£440k fines after Flintshire scrapyard death

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Deeside Metals, Saltney, Flintshire, where Mark Wright was killed in April, 2005
Image caption,
Mark Wright was worried about safety at the Deeside Metals site, the court heard

Two companies and a manager have been fined a total of £440,000 after a Flintshire scrap yard worker died after suffering 90% burns in an explosion.

Mark Wright, 37, was killed while crushing aerosol canisters at Deeside Metals, Saltney in April, 2005.

Manufacturer Jeyes, Deeside Metals and scrapyard manager Robert Roberts of Connah's Quay were all prosecuted by the Health and Saftey Executive (HSE).

After the hearing in Caernarfon, the HSE said it was a "tragic case".

The crown court was told Mr Wright, a father-of-two from Saltney, had been worried about safety at work in the months before his death in April 2005, had been conscious following the explosion.

Prosecuting counsel Andrew Moran, said:"Tragically he understood what had happened to him and tragically he understood he was bound to die. He knew how badly burned he was and sadly he did succumb to those injuries."

Jeyes, a manufacturer of household and cleaning products with premises at Mold from where the aerosol canisters had been taken to the scrap yard, was fined £330,000 with £50,000 costs.

The company pleaded guilty to failing to ensure non-employees were not exposed to risk.

Deeside Metal, where the prosecution claimed there had been multiple management failures, was fined £100,000 with £10,000 costs.

The company admitted failing to ensure the safety of employees and not making a proper risk assessment.

Mr Roberts, 57, alleged by the prosecution to have shown a "lax" attitude towards safety, was fined £10,000. He admitted failing to take reasonable care for the safety of other people.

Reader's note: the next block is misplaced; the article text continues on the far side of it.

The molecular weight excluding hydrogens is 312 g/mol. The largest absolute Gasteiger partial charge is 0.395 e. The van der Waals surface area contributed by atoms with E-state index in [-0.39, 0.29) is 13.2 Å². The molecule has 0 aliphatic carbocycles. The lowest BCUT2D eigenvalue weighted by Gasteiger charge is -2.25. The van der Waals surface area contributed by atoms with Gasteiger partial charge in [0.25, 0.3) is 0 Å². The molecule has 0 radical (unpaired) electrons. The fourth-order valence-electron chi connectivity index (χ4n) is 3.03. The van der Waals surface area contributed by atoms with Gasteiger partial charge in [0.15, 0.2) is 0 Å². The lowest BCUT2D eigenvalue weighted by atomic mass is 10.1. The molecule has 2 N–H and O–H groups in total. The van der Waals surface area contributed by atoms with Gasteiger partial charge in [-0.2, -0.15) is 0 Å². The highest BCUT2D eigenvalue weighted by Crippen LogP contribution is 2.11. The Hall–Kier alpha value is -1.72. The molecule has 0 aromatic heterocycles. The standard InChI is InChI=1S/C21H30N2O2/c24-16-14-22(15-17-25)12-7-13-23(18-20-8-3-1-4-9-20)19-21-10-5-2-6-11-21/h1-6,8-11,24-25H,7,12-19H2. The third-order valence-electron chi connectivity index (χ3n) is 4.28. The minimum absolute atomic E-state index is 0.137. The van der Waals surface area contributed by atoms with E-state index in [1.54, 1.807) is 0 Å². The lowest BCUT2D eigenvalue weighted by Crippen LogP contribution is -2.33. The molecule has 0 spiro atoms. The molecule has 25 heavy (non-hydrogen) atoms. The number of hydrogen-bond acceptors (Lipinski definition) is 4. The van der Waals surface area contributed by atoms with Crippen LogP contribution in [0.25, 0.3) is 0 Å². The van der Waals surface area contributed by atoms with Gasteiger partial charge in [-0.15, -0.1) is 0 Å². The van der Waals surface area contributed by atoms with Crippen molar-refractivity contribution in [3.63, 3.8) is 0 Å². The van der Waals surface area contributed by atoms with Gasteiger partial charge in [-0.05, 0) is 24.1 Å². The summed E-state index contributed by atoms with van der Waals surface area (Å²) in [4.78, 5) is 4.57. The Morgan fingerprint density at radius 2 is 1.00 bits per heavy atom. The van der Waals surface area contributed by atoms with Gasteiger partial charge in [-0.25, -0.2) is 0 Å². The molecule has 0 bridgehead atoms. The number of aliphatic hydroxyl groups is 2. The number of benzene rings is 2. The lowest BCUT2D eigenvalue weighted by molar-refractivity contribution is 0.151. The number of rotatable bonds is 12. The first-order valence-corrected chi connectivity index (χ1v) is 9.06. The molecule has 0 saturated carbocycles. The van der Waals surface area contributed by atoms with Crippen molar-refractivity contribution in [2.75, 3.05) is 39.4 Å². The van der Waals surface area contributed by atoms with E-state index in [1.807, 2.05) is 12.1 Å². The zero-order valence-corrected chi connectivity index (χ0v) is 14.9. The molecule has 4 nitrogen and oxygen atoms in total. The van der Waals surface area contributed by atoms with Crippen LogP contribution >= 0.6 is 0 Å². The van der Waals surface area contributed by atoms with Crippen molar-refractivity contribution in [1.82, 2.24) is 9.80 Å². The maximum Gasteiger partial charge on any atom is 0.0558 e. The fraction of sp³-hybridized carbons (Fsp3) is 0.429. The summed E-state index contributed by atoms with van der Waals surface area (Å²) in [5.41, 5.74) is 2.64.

Defence counsel Andrew Long said: "Mr Roberts discharged his duties diligently as manager of Deeside Metal. He took his health and safety responsibility seriously."

Serious safety risks

The lorry driver who delivered the canisters had reassured him that they had been degassed, he said.

Judge Merfyn Hughes QC said there was a lack of a proper system to segregate hazardous waste at the Jeyes site.

He said: "What strikes me is the aerosol canisters in this case are well known to be items which must be disposed of carefully.

"Every housewife or other consumer knows used aerosols even when thought to be empty are capable of causing harm if not disposed of in an appropriate manner."

Mr Wright's mother Dorothy, from Glasgow, said in a statement: "[Mark] told us and friends that he was sure someone would be killed one day as serious safety risks were being taken. He was looking for another job."

After the case, she added: "A fine isn't a fitting penalty for taking a life nor is it a deterrent. Any other negligent employer in the waste industry would probably think that's not so bad."

Also after the hearing, HSE Head of Operations in Wales, Jane Lassey said: "Both companies contributed to the death of Mr Wright by allowing this highly dangerous situation to arise.

"This is a tragic case and must serve as a warning to other companies handling potentially dangerous material about the consequences of not having safe working practices in place."

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